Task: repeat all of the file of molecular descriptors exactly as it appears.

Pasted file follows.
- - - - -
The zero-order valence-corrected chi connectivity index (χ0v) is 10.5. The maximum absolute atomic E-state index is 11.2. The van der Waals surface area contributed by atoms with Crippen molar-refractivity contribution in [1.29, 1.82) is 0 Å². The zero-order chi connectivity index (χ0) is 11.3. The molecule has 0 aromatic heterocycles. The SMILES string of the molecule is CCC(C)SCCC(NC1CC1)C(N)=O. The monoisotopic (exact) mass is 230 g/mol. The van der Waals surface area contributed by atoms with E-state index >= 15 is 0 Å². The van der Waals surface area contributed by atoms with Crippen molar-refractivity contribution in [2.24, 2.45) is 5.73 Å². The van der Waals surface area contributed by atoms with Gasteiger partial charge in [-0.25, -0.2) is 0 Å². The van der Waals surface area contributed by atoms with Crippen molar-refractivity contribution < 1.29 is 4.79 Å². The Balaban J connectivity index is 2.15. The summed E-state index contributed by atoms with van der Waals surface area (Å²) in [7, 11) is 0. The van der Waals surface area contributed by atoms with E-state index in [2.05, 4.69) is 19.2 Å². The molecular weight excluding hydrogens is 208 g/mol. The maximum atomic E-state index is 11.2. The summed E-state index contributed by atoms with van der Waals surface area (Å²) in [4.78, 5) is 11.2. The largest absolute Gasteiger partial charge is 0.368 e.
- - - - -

The zero-order valence-corrected chi connectivity index (χ0v) is 10.5. The maximum absolute atomic E-state index is 11.2. The van der Waals surface area contributed by atoms with Crippen molar-refractivity contribution in [1.29, 1.82) is 0 Å². The zero-order chi connectivity index (χ0) is 11.3. The molecule has 0 aromatic heterocycles. The SMILES string of the molecule is CCC(C)SCCC(NC1CC1)C(N)=O. The monoisotopic (exact) mass is 230 g/mol. The van der Waals surface area contributed by atoms with E-state index >= 15 is 0 Å². The van der Waals surface area contributed by atoms with Crippen molar-refractivity contribution in [2.24, 2.45) is 5.73 Å². The van der Waals surface area contributed by atoms with Gasteiger partial charge in [-0.25, -0.2) is 0 Å². The van der Waals surface area contributed by atoms with Crippen molar-refractivity contribution < 1.29 is 4.79 Å². The Balaban J connectivity index is 2.15. The summed E-state index contributed by atoms with van der Waals surface area (Å²) in [7, 11) is 0. The van der Waals surface area contributed by atoms with E-state index in [2.05, 4.69) is 19.2 Å². The molecular weight excluding hydrogens is 208 g/mol. The maximum atomic E-state index is 11.2. The summed E-state index contributed by atoms with van der Waals surface area (Å²) in [4.78, 5) is 11.2. The largest absolute Gasteiger partial charge is 0.368 e.